Generosity

Prosocial use of your money/time results in feelings of happiness[4][7]. Volunteers are more satisfied with their life than non-volunteers[6]. Helping others will reduce stress and increase longevity[1]. Generosity through volunteering seems to benefit mental health and survival[2]. Giving social support can lower blood pressure[3]. People with empathy and altruistic behaviors have less cardiovascular risk[5].

Giving promotes a sense of trust and cooperation that strengthens our ties to others[8].

Rate your health contributing behaviour so we can help you improve.

0.0%
I do not agree with this statement. I somewhat agree. This may sometimes be representative. I agree with this statement. It describes my situation very well.
I have over several months helped others not in my family.
I donate money to charity.
I take initiative to provide my assistance when I see people in need of help.
I give compliments, even to those who could be seen as my competitors.
I always think of ways to contribute to others around me.
I am involved in a good cause.
I often give or do something for others without expecting anything in return.
Login to be able to save your rating. As a logged in user we can aggregate your ratings and give you a better overview. The system will also be able to help you follow up on areas to improve.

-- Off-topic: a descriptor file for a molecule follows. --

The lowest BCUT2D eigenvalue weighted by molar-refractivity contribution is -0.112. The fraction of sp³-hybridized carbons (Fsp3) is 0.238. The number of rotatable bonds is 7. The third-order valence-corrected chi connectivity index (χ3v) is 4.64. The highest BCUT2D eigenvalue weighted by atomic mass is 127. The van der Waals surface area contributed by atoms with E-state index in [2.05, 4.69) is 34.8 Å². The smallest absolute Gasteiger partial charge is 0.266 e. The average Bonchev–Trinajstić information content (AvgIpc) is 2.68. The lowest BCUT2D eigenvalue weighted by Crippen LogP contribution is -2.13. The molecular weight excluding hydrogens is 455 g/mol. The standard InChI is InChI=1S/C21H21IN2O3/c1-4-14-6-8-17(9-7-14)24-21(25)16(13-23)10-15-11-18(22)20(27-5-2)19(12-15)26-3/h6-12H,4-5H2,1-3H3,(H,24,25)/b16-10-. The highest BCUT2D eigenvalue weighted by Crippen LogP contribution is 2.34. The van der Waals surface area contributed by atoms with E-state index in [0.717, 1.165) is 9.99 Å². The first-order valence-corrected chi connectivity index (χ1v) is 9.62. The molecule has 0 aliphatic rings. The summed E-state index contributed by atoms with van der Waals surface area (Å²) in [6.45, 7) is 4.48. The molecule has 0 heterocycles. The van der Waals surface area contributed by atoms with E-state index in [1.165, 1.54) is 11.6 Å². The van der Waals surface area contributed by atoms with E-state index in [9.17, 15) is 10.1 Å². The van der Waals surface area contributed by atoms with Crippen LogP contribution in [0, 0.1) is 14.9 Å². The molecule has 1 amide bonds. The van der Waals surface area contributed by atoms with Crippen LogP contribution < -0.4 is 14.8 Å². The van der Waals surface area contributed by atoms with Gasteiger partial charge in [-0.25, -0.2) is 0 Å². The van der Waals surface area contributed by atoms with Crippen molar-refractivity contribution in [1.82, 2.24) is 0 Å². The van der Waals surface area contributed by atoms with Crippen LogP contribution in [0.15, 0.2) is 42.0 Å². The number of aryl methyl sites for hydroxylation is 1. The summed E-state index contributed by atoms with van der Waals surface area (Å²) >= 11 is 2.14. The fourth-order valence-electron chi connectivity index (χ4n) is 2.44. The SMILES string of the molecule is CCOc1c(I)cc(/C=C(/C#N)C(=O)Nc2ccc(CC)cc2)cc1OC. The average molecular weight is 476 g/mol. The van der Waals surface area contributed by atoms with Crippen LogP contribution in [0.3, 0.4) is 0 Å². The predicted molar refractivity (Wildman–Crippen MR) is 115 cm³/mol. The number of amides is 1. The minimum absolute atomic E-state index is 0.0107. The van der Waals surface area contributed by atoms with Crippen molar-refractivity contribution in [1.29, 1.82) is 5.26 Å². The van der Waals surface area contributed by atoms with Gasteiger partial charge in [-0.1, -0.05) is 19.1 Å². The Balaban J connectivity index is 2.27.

Beginner   Intermediate   Advanced   All

Suggestions from the community

    Discuss this health aspect with others. Ask questions and get answers.

      Your private notes on generosity

      Send me reminder on email

      Category: Emotional health

      Research
      • [1] MJ Poulin, SL Brown, AJ Dillard, DM Smith (2013) Giving to others and the association between stress and mortality. American journal of public health 103 (9), 1649-1655 View
      • [2] Richards, Suzanne et all. Is volunteering a public health intervention? A systematic review and meta-analysis of the health and survival of volunteers. BMC Public Health, 13:773 View
      • [3] Piferi RL, Lawler KA. Social support and ambulatory blood pressure: An examination of both receiving and giving. International Journal of Psychophysiology 2006;62:328-336. View
      • [4] Dunn, E. W., Aknin, L. B., & Norton, M. I. (2014). Prosocial spending and happiness: Using money to benefit others pays off. Current Directions in Psychological Science, 23, 41–47. View
      • [5] Hannah M. C. Schreier. Effect of Volunteering on Risk Factors for Cardiovascular Disease in AdolescentsA Randomized Controlled TrialVolunteering and Cardiovascular Disease Risks. View
      • [6] Is volunteering rewarding in itself? S Meier, A Stutzer. Economica 75 (297), 39-59 View
      • [7] Anik, Lalin, Lara B. Aknin, Michael I. Norton and Elizabeth W. Dunn (2010), “Feeling Good About Giving: The Benefits (and Costs) of Self-Interested Charitable Behavior,” In The Science of Giving: Experimental Approaches to the Study of Charity, ed. Daniel M. Oppenheimer and Christopher Y. Olivola, New York: Taylor & Francis, 1-28.
      • [8] Lyubomirsky, S. (2008). The how of happiness: A scientific approach to getting the life you want. New York: Penguin Press.
      View next random